Jamie from Weed, California writes, “If the end of the world as we know it will happen in December, how to I stock up on yeast?”

Great question Jamie. Yeast is a not a bacteria, it is a fungus. A plant. So if you are going to stock up on carrots for a collapse, you can stock up on yeast seeds. Wait, you’ve never heard of yeast seeds? Well, they don’t exist. As we use seeds to restart a new generation of plants, we can do the same with yeast. And the best way, the yummiest way, is to make yeast. There are many ways of doing it, but the best way I think is from the Amish Friendship Bread recipe. Here is the starter:


  • 1 (0.25 ounce) package active dry yeast
  • 1/4 cup warm water (110 degrees F/45 degrees C)
  • 1 cup all-purpose flour
  • 1 cup white sugar
  • 1 cup milk


In a small bowl, dissolve yeast in water. Let stand 10 minutes.

In a 2 quart glass, plastic or ceramic container, combine 1 cup flour and 1 cup sugar. Mix thoroughly or flour will lump when milk is added.

Slowly stir in 1 cup milk and dissolved yeast mixture.

Cover loosely and let stand at room temperature until bubbly. Consider this day 1 of the 10 day cycle. For the next 10 days handle starter according to the instructions for Amish Friendship Bread found here: http://www.friendshipbreadkitchen.com/amish-friendship-bread

  • Day 1:
    • Do nothing with the starter.
  • Days 2-5:
    • Stir with a wooden spoon.
  • Day 6:
    • Add 1 cup flour, 1 cup sugar, and 1 cup milk. Stir with a wooden spoon.
  • Days 7-9:
    • Stir with a wooden spoon.
  • Day 10:
    • Add 1 cup flour, 1 cup sugar and 1 cup milk. Stir. Take out 3 cups and place 1 cup each into three separate plastic containers. Give one cup and a copy of this recipe to three friends. To the balance (a little over one cup) of the batter, add the following ingredients and mix well.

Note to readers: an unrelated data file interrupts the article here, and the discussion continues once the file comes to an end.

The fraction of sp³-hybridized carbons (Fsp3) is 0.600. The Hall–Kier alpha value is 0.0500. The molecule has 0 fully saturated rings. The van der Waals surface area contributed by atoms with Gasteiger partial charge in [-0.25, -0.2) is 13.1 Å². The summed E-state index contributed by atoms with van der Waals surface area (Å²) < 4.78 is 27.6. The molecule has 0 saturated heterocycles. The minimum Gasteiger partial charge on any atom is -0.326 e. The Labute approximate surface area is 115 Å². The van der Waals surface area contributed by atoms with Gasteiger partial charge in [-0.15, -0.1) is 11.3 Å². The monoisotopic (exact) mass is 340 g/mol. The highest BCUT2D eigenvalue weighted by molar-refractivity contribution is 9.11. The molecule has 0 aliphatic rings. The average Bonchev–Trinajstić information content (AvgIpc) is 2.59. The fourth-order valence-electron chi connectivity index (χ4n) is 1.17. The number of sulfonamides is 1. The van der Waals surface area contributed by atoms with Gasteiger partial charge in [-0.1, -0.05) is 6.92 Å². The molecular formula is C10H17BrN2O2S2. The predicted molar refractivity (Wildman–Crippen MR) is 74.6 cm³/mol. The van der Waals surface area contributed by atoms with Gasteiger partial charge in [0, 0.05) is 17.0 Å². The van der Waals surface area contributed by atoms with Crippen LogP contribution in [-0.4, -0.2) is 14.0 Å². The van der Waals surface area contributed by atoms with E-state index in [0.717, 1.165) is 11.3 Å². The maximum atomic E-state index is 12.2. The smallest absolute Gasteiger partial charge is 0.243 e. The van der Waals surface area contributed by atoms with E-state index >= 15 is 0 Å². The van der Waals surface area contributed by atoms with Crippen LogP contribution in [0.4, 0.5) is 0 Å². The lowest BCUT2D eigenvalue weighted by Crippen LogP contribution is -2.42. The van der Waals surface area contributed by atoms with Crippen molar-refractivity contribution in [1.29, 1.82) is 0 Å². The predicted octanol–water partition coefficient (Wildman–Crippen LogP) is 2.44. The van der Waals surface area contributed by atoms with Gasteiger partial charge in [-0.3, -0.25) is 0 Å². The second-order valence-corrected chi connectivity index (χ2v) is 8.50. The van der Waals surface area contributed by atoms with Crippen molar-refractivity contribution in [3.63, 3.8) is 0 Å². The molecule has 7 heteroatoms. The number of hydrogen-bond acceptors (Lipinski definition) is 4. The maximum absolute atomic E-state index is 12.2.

Note: When you make a starter from scratch, you can sometimes end up with a much greater yield than 4 cups depending on the temperature of your kitchen and eagerness of your starter! If this happens, reserve one cup for baking and divide the remaining batter into Ziploc baggies of 1 cup each to freeze or share with friends.

As long as you continue to “feed” your starter, it can stay at room temperature indefinitely. One of the wonderful things about the starter is that you can bake almost anything with it, pancakes, bread, biscuits. It is a sweet dough, not a sour dough because of the sugar.

Just give it a bit of flour every week or so and it will continue to survive and you’ll have a lifetime of yeast. Run out of flour? Then dry some acorns, and ground them up fine to be a flour substitute. Any carbohydrate like flour, rice flour, will work.

See the original article here: http://www.thecovertprepper.com/?p=329&cpage=1

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TheCovertPrepper is the editor of TheCovertPrepper.com, PPRNNews.Wordpress.com, the host of the PPRN News Show podcast, and is a Contributing Columnist for Radical Survivalism Webzine.